Human evolution News

Throwing stuff is what made us human?

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So says a recent BBC story:

The ability to throw at very high speeds is unique to humans.We can throw much faster than our closest living relative – the chimpanzee – which can only reach speeds of 20mph compared to 90mph that many professional athletes can reach.

After creditably recording the throwing movements of college basketball players, they fiured that changes in hominin anatomy two million years ago explain it:

“Success at hunting allowed our ancestors to become part-time carnivores, eating more calorie-rich meat and fat and dramatically improving the quality of their diet.

“This dietary change led to seismic shifts in our ancestors’ biology, allowing them to grow larger bodies, larger brains, and to have more children, and it also did interesting things to our social structure.

“We start to see the origins of divisions of labour around that time, where some would be hunting, others would be gathering new foods.

Another researcher, Susan Larson, cited in the article notes that it can’t be that simple; lots of things have to work together to hit the target, besides the ones studied. Athletes will likely agree.

Also, throwing may have been highly desirable for hunting, but not necessary.

Running prey over a cliff (as in Head Smashed In – Buffalo Jump, now commemorated as a park) was a conventional practice among indigenous peoples in Canada until fairly recent times. While the people had had weapons for thousands of years, the jump was an easier method for killing large bovine-type animals.

Theories about “what made us human” tend to feature atomistic, reductionist guesses like this one. = It was this. It was that. No, no, it was this other thing. No, you’re all wrong, it was this still other thing …

Actually, it was clearly a package. Probably a carefully packed package—that is, design not chance.

Hey, don’t complain. The last big idea we heard on throwing and human-ness was that throwing poop explain what made us human.

2 Replies to “Throwing stuff is what made us human?

  1. 1
    bornagain77 says:

    Of related note:

    Muscles act as metamaterials due to collective behavior, physicists show – June 21, 2013
    Excerpt: Metamaterials are defined as artificial materials that have been engineered to have unusual properties that are not found in nature.,, ,,scientists in a new study have found that biological muscles exhibit a mechanical response that also qualifies them as metamaterials: when a tetanized (maximally contracted) muscle is suddenly extended, it comes loose, and if it is suddenly shortened, it tightens up without using any of the metabolic fuel adenosine triphosphate (ATP). The researchers explained that this behavior is due to the folding and unfolding of proteins called myosin cross-bridges that play a crucial role in muscle contraction. Most interestingly, muscles appear to be finely tuned to perform close to a critical point, at which they can exhibit highly synchronized microscale behavior.,,,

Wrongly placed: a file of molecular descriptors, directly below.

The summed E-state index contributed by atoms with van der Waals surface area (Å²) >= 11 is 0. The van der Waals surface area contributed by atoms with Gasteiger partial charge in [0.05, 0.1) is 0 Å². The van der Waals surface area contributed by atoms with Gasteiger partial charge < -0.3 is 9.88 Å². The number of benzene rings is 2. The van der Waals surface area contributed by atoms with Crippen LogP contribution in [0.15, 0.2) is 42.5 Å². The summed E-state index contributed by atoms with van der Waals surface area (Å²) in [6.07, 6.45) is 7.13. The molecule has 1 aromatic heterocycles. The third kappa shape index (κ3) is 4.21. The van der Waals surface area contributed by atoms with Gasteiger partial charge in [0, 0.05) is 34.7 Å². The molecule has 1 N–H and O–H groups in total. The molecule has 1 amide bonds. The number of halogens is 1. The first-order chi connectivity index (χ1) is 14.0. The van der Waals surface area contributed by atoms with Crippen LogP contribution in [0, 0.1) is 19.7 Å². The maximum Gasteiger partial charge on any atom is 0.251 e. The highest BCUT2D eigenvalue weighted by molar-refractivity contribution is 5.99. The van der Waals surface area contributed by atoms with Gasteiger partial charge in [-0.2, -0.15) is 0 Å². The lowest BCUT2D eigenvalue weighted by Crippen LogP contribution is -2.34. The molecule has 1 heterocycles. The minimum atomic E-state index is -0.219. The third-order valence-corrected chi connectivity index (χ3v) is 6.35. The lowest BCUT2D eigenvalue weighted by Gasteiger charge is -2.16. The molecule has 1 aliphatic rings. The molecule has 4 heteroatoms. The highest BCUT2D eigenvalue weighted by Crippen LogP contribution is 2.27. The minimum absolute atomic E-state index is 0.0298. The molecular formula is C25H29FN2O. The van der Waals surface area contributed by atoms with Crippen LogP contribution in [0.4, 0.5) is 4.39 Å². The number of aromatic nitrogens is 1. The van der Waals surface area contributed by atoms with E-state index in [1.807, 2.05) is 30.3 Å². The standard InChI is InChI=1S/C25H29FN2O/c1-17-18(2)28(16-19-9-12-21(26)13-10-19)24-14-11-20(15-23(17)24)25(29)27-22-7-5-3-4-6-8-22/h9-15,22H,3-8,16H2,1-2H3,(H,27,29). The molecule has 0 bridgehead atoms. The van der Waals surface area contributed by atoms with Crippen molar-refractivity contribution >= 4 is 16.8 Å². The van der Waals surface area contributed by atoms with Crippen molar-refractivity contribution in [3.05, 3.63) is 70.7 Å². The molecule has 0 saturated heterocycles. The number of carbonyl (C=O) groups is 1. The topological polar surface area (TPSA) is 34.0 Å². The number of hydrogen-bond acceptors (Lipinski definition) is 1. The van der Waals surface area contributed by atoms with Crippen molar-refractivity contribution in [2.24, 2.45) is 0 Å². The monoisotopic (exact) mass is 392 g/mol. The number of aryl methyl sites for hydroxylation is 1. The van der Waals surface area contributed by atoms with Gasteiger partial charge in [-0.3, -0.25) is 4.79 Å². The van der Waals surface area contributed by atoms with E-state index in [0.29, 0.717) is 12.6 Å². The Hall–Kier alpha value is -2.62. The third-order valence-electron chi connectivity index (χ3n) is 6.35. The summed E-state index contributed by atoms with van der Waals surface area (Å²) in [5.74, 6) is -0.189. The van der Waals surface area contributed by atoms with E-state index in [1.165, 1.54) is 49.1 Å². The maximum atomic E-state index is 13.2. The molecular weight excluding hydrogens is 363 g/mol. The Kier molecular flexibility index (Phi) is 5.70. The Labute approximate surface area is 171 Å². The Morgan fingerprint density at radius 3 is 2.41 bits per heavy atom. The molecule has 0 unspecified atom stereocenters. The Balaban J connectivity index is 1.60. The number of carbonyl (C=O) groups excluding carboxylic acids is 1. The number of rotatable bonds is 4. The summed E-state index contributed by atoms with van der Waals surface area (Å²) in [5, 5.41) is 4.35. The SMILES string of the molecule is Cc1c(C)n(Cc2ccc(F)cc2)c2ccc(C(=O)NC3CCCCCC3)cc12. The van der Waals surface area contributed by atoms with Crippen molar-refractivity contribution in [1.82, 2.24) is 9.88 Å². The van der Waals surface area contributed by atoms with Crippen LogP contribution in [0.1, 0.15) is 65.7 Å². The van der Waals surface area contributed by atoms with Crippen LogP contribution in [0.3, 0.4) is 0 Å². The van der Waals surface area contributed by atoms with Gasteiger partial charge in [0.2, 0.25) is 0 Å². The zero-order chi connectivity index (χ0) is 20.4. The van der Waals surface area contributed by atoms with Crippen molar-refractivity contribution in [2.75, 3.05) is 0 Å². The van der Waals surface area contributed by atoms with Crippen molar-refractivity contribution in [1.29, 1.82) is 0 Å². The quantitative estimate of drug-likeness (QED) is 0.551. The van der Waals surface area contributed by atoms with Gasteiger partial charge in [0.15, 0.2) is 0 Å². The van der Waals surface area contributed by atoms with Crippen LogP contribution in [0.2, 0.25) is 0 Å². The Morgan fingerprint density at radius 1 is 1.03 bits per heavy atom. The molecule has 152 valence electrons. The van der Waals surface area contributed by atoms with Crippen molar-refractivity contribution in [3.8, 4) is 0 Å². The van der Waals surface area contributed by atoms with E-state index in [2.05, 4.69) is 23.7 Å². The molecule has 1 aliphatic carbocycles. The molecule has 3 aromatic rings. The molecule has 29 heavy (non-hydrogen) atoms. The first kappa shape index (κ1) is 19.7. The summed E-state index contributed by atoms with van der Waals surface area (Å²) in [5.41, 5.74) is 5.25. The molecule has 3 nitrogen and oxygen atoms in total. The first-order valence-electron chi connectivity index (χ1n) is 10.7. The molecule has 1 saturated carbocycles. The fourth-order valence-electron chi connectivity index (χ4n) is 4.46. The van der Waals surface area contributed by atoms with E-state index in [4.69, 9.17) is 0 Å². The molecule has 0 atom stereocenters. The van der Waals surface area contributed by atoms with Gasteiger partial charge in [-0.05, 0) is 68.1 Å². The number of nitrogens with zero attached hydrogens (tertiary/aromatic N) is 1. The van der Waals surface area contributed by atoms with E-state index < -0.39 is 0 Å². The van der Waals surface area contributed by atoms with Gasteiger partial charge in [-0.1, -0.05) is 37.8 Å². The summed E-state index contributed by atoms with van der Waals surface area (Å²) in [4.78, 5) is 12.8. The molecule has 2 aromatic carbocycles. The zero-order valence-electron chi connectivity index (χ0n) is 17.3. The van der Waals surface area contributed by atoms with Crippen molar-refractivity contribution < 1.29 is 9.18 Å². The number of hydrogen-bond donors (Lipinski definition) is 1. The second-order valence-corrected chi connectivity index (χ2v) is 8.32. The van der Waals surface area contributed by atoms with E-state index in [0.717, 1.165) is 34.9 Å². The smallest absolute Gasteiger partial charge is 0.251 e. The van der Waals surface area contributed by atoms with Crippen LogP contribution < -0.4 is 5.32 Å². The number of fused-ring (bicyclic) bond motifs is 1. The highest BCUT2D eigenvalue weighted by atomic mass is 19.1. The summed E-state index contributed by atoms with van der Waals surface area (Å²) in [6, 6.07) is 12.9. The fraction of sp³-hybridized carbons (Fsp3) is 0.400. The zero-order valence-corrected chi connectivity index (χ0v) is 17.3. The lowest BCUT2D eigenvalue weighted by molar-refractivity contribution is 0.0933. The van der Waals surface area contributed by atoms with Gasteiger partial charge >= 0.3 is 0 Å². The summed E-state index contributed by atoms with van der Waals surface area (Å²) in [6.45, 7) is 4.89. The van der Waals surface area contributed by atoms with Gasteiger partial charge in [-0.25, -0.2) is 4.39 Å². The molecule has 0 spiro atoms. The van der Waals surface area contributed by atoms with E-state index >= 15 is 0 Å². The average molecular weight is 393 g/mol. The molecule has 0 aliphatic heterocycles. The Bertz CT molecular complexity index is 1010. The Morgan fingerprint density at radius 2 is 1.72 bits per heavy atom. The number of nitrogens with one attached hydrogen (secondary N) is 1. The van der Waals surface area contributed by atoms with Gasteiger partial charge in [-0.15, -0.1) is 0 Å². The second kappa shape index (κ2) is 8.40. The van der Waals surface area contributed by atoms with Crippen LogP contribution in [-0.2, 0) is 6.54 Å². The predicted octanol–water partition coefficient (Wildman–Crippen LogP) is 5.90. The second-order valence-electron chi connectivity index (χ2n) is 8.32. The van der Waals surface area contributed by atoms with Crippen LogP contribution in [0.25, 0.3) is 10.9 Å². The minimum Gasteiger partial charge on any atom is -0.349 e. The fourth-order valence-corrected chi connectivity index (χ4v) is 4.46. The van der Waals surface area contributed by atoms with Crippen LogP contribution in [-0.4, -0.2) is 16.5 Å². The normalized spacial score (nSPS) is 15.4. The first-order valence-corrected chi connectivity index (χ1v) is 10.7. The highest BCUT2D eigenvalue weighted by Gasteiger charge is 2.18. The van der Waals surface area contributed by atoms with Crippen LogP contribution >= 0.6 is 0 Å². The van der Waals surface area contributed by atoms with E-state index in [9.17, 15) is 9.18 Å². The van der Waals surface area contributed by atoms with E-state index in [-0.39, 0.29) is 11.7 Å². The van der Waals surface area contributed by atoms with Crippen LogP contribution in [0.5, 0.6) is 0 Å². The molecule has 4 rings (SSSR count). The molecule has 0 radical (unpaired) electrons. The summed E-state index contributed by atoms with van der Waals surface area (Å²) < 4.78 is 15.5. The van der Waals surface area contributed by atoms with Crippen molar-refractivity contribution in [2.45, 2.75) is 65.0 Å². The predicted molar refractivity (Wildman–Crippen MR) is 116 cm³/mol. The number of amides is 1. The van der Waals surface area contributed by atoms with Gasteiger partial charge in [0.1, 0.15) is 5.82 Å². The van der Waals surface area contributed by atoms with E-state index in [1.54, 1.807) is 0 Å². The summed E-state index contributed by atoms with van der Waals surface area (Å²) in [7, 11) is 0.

A remarkable phenomenon reported by Caruel, et al., is that, in contrast to known smart materials, the micro-mechanisms inside muscles are finely tuned to work in unison, which allows them to perform a highly synchronized stroke. Behind this collective behavior is an internal architecture with domineering long-range interactions, which has been previously overlooked in muscle studies.,,,
    Quite surprisingly, the cooperation at the nanoscale in muscles was found to be similar to magnetism; moreover, the critical point at which muscles seem finely tuned to perform near is, in this case, a direct analog of the ferromagnetic Curie point.,,,
    Why and how muscle systems are tuned to criticality is an open problem,,,
    Tuning to criticality in muscles has many intriguing parallels in other biological systems. For instance, in a 2011 paper published in Physical Review Letters, Patzelt and Pawelzik showed that when humans perform control tasks like in upright standing or while balancing a stick, their behavior also exhibits power law fluctuations, which suggests a fine-tuning of the underlying mechanical system to a critical point.,,,
    Overall, the discovery that muscles act as metamaterials due to collective behavior suggests that determining the cause of the critical behavior of muscles may lead to a paradigm change in the biomimetic design of new materials.

    Human Anatomy – Impressive Transparent Visualization – Fearfully and Wonderfully Made – video

  2. 2
    bornagain77 says:

    OT: Our Own ‘Incorrigible’ David Berlinski, as only David Berlinski can, takes down Matzke’s critique of Darwin’s Doubt:

    A Graduate Student Writes – David Berlinski July 9, 2013

    Of related note:

    Dr. David Berlinski: Introduction (Part 1)

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